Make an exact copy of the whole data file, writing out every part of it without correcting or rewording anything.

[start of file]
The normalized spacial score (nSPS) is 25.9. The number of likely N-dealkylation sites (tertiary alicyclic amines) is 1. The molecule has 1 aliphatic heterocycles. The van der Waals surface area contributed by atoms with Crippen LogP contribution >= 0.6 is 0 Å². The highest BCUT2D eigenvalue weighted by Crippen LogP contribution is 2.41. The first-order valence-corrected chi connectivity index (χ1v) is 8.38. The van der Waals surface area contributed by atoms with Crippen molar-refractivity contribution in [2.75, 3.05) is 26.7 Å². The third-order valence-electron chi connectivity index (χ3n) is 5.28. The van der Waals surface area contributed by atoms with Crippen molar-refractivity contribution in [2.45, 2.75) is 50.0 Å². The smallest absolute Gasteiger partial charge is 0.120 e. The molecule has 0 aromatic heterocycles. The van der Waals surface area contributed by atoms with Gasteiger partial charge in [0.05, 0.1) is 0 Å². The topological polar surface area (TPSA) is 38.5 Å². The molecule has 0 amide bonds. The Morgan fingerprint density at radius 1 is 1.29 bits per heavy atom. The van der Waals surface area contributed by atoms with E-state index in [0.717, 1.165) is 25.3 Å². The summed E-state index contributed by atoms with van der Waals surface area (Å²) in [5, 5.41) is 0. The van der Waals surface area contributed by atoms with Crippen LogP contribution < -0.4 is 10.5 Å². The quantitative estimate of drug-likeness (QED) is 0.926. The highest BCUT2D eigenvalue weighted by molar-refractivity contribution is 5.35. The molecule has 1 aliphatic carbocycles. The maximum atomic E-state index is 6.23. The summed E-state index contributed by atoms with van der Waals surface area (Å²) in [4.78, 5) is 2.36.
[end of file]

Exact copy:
The normalized spacial score (nSPS) is 25.9. The number of likely N-dealkylation sites (tertiary alicyclic amines) is 1. The molecule has 1 aliphatic heterocycles. The van der Waals surface area contributed by atoms with Crippen LogP contribution >= 0.6 is 0 Å². The highest BCUT2D eigenvalue weighted by Crippen LogP contribution is 2.41. The first-order valence-corrected chi connectivity index (χ1v) is 8.38. The van der Waals surface area contributed by atoms with Crippen molar-refractivity contribution in [2.75, 3.05) is 26.7 Å². The third-order valence-electron chi connectivity index (χ3n) is 5.28. The van der Waals surface area contributed by atoms with Crippen molar-refractivity contribution in [2.45, 2.75) is 50.0 Å². The smallest absolute Gasteiger partial charge is 0.120 e. The molecule has 0 aromatic heterocycles. The van der Waals surface area contributed by atoms with Gasteiger partial charge in [0.05, 0.1) is 0 Å². The topological polar surface area (TPSA) is 38.5 Å². The molecule has 0 amide bonds. The Morgan fingerprint density at radius 1 is 1.29 bits per heavy atom. The van der Waals surface area contributed by atoms with E-state index in [0.717, 1.165) is 25.3 Å². The summed E-state index contributed by atoms with van der Waals surface area (Å²) in [5, 5.41) is 0. The van der Waals surface area contributed by atoms with Crippen LogP contribution < -0.4 is 10.5 Å². The quantitative estimate of drug-likeness (QED) is 0.926. The highest BCUT2D eigenvalue weighted by molar-refractivity contribution is 5.35. The molecule has 1 aliphatic carbocycles. The maximum atomic E-state index is 6.23. The summed E-state index contributed by atoms with van der Waals surface area (Å²) in [4.78, 5) is 2.36.